While the accusers in billionaire investor and alleged sex trafficker Jeffrey Epstein's latest indictment have not been publicly identified, over the years some of them, many of whom are now in their late 20s or 30s, have spoken out about their experiences.
"I was young, I was scared, I knew these people were powerful," Virginia Roberts Giuffre, who was 16 when Epstein's ex-girlfriend Ghislaine Maxwell allegedly recruited and groomed her for sexual slavery, told the Miami Herald in 2018 as part of the newspaper's massive investigation of Epstein's misconduct. "I didn't know what would happen if I said ‘no.’ I didn't know what would happen if I reported them. That 16-year-old girl just let it happen."
Epstein pleaded not guilty to two charges of sex trafficking minors in a Manhattan federal court on Monday. The indictment comes over a decade after the financier reached a suspiciously lenient plea deal with then-Miami U.S. Attorney Alexander Acosta's office after facing similar charges, which a Florida federal judge later ruled was a violation of the survivor’ rights.
Giuffre had been working at Mar-a-Lago when Maxwell recruited her to be a masseuse for Epstein, and claims she was forced to have sex with his prominent associates, including attorney Alan Dershowitz and Prince Andrew, Duke of York. (Dershowitz and Prince Andrew have both denied Giuffre’s allegations.) She said she was sent to Little Saint James, Epstein’s private island in the U.S. Virgin Islands, where she alleges she participated in orgies with older men while underage.
"Before you know it, I'm being lent out to politicians and to academics and...royalty and people that you just, you would never think, 'How did you get into that position of power in the first place?'" Giuffre said.
You beat yourself up mentally and physically. You can't ever stop your thoughts.
Courtney Wild, another survivor, said she met Epstein in 2002 when she was 14 and reportedly still had braces on her teeth. Like he did with many of the accusers, he first asked her to give him a massage in exchange for cash. Wild, who later helped recruit other girls for Epstein, said he liked girls who looked like her — white, very young, slender, and easy to manipulate.
"He told me he wanted them as young as I could find them," Wild told the Miami Herald in 2018. "If I had a girl to bring him at breakfast, lunch, and dinner, then that’s how many times I would go a day. He wanted as many girls as I could get him. It was never enough."
She said he preyed on girls who were homeless or otherwise vulnerable. "He went after girls who he thought no one would listen to and he was right," she said. "As soon as [the original plea deal] was signed, they silenced my voice and the voices of all of Jeffrey Epstein’s other victims. This case is about justice, not just for us, but for other victims who aren’t Olympic stars or Hollywood stars."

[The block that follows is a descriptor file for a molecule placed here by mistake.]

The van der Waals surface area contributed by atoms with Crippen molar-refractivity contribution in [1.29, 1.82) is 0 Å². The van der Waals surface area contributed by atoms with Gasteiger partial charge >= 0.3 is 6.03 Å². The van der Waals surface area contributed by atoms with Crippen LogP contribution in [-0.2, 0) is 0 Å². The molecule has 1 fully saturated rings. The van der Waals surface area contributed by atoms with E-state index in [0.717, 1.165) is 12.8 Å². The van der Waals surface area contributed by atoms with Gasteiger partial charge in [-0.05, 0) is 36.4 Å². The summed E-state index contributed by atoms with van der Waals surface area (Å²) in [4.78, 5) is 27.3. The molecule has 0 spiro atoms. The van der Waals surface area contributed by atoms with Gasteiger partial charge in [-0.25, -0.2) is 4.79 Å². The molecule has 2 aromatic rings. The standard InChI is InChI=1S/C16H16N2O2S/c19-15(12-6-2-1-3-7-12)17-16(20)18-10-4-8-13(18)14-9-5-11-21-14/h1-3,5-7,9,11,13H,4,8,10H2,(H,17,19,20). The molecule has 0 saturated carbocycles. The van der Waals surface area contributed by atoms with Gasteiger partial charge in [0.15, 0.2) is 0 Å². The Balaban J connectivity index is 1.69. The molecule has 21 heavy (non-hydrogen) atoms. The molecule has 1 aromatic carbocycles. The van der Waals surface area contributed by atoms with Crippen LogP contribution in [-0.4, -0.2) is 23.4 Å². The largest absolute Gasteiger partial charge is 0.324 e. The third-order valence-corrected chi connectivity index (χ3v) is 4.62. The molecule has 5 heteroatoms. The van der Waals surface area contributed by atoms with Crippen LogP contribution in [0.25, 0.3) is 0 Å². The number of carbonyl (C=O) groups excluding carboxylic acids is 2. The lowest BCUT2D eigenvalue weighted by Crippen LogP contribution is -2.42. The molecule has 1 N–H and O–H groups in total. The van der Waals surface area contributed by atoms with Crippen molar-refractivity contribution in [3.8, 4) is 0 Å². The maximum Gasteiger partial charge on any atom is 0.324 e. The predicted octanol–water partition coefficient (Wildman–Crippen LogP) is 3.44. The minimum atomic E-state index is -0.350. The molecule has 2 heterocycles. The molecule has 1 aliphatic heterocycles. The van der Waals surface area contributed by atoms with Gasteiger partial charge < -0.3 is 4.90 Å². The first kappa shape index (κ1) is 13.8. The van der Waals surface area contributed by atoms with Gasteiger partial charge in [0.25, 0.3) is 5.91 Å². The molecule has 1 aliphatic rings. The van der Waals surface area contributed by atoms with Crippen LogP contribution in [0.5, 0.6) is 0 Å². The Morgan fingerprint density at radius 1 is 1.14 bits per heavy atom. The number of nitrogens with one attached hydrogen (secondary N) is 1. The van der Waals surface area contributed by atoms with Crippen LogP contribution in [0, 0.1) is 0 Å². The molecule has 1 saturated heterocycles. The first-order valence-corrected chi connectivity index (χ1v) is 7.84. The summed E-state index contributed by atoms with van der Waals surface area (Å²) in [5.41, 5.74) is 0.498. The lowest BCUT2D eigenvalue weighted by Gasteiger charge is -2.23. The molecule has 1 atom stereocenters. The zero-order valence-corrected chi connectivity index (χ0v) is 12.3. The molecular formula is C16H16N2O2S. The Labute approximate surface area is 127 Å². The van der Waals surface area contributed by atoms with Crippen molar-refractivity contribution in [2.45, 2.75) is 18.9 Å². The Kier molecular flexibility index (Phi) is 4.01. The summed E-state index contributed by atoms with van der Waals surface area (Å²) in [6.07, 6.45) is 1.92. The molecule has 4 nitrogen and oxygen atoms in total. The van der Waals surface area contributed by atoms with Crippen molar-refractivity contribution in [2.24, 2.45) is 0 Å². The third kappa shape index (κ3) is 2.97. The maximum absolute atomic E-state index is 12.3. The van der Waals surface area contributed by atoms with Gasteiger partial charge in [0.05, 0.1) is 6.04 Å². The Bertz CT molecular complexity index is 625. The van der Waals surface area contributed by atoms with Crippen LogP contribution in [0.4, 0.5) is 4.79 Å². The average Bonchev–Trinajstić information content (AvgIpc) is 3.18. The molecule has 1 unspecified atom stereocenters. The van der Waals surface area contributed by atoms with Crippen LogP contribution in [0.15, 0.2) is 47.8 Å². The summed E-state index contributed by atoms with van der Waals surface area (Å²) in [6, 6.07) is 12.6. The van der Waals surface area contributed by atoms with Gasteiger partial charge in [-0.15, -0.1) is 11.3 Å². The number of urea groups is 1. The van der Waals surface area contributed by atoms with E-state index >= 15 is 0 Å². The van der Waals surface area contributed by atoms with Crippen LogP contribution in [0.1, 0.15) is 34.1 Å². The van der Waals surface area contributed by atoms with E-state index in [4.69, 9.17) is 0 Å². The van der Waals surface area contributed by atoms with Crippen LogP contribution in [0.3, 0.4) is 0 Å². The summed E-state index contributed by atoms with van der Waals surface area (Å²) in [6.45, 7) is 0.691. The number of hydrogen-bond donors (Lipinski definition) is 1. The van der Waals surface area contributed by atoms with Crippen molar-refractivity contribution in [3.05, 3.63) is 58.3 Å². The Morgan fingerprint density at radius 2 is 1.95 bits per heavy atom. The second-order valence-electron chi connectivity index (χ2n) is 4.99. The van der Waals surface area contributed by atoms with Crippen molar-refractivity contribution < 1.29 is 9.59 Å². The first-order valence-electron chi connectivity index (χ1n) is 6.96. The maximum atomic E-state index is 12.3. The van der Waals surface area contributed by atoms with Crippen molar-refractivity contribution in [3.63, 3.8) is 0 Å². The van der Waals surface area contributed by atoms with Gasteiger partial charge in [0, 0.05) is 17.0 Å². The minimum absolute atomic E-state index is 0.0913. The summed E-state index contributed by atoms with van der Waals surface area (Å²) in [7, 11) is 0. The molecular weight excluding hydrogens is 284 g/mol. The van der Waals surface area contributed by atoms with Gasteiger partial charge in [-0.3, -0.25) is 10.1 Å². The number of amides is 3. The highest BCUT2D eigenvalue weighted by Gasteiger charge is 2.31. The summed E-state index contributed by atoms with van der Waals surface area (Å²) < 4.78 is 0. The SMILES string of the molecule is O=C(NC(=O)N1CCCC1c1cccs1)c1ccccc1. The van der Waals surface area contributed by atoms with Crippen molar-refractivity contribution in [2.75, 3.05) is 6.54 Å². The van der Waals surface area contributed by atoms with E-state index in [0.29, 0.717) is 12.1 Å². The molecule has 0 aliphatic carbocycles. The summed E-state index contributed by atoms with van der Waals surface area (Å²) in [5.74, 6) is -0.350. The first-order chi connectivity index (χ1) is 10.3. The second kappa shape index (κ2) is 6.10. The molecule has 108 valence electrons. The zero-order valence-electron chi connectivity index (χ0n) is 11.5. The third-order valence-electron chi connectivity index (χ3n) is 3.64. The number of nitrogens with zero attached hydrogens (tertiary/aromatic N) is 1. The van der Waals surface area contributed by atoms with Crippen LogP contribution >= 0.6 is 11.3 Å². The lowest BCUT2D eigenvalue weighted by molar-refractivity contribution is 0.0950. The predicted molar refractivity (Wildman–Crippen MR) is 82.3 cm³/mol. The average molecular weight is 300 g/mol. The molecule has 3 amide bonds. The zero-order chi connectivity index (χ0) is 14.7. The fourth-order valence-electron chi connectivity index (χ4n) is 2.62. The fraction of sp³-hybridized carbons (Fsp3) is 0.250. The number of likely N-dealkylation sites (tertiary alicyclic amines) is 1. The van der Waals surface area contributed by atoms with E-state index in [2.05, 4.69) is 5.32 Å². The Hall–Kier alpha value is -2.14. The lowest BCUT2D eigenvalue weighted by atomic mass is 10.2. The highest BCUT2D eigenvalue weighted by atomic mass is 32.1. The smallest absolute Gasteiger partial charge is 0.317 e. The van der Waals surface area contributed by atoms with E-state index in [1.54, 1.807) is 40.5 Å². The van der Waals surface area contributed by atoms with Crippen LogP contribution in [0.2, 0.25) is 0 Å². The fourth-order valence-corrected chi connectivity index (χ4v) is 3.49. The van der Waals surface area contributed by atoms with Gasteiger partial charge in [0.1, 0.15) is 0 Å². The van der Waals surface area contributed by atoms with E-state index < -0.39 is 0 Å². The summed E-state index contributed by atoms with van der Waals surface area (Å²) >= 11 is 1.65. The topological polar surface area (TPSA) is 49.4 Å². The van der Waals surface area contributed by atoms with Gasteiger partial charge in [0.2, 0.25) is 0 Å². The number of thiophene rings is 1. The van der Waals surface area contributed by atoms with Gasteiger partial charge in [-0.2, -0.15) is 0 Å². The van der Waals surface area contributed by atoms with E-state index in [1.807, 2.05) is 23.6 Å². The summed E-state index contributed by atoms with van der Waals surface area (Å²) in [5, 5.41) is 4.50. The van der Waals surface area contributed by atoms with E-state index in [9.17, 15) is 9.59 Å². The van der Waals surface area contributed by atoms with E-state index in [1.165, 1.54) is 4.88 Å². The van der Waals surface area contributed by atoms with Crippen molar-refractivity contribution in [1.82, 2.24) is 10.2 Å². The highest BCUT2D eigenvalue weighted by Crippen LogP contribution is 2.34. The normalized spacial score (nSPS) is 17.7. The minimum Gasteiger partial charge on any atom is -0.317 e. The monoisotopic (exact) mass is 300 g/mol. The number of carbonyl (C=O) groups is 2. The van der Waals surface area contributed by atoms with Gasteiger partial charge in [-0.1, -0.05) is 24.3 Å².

Wild later developed a drug addiction and served time in prison on drug charges. "Before she met Epstein, Courtney Wild was captain of the cheerleading squad, first trumpet in the band, and an A-student at Lake Worth Middle School," according to the Miami Herald. "After she met Epstein, she was a stripper, a drug addict, and an inmate at Gadsden Correctional Institution in Florida's Panhandle."
Other women are still living with the emotional scars of having been abused. "You beat yourself up mentally and physically," Jena-Lisa Jones, who said Epstein abused her when she was 14, told the Miami Herald in 2018. When she was introduced to Epstein, she was reportedly paid $200 to give him a massage. He then told her to take off her clothes and fondled her. "You can't ever stop your thoughts. A word can trigger something. For me, it is the word 'pure' because he called me 'pure' in that room and then I remember what he did to me in that room."
Still, for some of the survivors, there is a sense of relief.
Sarah Ransome claims Epstein sex-trafficked her in 2006 and 2007 and that, like Giuffre, she was also forced to have sex with Epstein’s lawyer, Alan Dershowitz (which he has denied). "The news of my abuser's arrest today is a step in the right direction to finally hold Epstein accountable for his crimes and restore my faith that power and money can't triumph over justice," Ransome told CBS News.
Wild and Michelle Licata, another accuser of Epstein, were in the courtroom on Monday during Epstein's arraignment hearing. Licata told Good Morning America that she cried when she saw the financier appear in court.
"I don't think anyone has been told the truth about what Jeffrey Epstein did," Licata told the Miami Herald in 2018. "He ruined my life and a lot of girls' lives. People need to know what he did and why he wasn't prosecuted, so it never happens again."